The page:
There are a lot of things brought up in this movie that were very good and I did enjoy it quite a bit. I hope people have discussed the ideas brought up!

I also want to briefly mention the movie “Hero.” This is an amazing movie that deals with war and sacrifice. It is incredibly beautiful and the martial arts were stunning. It is a Chinese movie that has been out for about a year over there that for some reason, did not get picked up over here. Finally, of all people, Quentin Tarantino brought it over for the US (and Canadian!) audience. It is similar in genre to “Crouching Tiger, Hidden Dragon” but I think I actually liked it better, and I really liked CT,HD. So essentially what I am saying is, “Go see this movie!”

Ok, back to reading,

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Who writes the headlines?

Another funny post by Steven Den Beste. Basically he posted a snapshot from a Canadian news paper that states “World’s two most wanted war crimes fugitives still evading justice”

Now lets evaluate this jewel of a headline. To be a fugitive, don’t you have to be on the run? Seems like they are being a little redundant. Lets say, far argument’s sake, they aren’t being redundant and we have these two criminals evading justice. Now lets say they are caught, therefore the first and second most wanted criminals are out of commission, what happens to the third and fourth most wanted? Well it seems to me that they are now first and second (lucky them!). There is always going to be “two most wanted.” This headline could be said any any time of year and will ALWAYS be correct. ALWAYS. I thought this was very clever. :)


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“Can we go to war?” or “May we go to war?”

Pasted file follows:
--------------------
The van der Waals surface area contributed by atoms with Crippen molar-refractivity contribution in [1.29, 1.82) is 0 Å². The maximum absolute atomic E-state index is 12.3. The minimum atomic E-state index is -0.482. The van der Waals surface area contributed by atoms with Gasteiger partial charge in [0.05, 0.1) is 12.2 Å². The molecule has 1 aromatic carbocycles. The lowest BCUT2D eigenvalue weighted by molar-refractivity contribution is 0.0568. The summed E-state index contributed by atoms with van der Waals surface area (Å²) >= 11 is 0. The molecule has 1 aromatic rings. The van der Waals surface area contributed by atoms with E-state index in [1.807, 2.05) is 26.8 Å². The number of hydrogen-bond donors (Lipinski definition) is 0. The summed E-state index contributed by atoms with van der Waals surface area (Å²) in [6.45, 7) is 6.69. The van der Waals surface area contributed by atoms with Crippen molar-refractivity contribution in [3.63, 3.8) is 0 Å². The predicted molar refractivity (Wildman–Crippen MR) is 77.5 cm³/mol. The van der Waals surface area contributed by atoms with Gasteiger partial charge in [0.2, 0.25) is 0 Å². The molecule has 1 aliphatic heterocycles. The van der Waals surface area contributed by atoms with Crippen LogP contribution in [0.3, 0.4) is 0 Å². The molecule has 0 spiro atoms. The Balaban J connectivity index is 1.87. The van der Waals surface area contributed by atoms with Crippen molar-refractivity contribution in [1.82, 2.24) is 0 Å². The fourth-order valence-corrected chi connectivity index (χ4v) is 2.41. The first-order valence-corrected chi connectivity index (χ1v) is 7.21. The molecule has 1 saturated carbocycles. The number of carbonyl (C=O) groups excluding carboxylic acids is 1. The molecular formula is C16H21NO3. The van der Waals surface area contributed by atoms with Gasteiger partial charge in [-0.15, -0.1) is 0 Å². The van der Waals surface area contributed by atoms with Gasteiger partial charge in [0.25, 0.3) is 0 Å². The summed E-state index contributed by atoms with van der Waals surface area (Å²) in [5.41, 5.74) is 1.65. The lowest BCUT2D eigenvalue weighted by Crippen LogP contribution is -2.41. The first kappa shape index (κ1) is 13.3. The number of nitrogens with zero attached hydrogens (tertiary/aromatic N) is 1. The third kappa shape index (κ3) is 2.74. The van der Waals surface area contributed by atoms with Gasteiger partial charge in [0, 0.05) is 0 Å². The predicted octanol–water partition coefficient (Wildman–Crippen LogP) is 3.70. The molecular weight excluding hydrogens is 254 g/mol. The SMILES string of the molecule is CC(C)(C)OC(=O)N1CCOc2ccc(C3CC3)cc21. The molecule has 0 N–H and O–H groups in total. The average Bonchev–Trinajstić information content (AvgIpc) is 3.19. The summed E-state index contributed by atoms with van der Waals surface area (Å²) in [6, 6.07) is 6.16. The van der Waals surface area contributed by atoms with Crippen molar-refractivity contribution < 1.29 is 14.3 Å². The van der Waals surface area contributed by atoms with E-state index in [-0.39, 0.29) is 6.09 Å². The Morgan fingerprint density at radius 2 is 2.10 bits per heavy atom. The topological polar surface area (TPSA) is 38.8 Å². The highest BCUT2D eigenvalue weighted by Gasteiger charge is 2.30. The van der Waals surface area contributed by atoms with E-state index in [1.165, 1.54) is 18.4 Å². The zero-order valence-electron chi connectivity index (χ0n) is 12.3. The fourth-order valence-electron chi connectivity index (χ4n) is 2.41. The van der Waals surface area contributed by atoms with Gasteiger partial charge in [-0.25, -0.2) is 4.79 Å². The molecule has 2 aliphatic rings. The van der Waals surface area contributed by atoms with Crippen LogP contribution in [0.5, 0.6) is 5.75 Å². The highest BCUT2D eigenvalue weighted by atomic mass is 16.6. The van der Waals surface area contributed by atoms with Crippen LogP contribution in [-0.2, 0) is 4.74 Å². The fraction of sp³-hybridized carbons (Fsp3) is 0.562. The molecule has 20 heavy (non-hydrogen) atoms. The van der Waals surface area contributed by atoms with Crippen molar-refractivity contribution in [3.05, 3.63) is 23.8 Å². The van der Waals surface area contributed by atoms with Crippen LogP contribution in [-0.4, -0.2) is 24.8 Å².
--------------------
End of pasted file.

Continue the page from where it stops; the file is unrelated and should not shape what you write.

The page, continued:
Steven Den Beste wrote a great article today (7/15) about the differences between “can” and “may” – capability and permission. More importantly, appearance and reality or form and substance. He relates the discussion to the war in Iraq and how the opposition often relies of the fallacies of form and will often ignore substance. Check it out, good stuff!


Also, check out this article called “Terror in the Skies, Again?“. Very interesting, indeed. Found from Lileks – you should read his commentary on the article as well – and Instapundit.

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Dennis Miller, End Times, and Michael Moore

It has been a while since I have posted and I have a lot on my mind so I will try to get some of those things out now and possibly elaborate later.

I like Dennis Miller, I think he is funny, clever, tries to be honest with the people he is talking to, and isn’t afraid of being blunt. I saw his new show in CNBC the other day. It wasn’t as intense as his show on HBO, but that is to be expected. Miller is pretty conservative and I generally agree with a lot he says and often appreciate how he says it. His guest on that particular night was Jerry Jenkins who is co-author of the “Left Behind” series of fictional books dealing with the end times / second coming of Christ. I have read the first few books in series and did enjoy them. They aren’t the most well written books I have ever read, but entertaining none the less. I am generally not a big fan of “Christian fiction” but these books put an interesting spin on the book of Revelation. I don’t necessarily agree with the theology behind the books (meaning I don’t believe that the end times will have to look like it is portrayed in the series, but that is ok, it is a work of fiction.)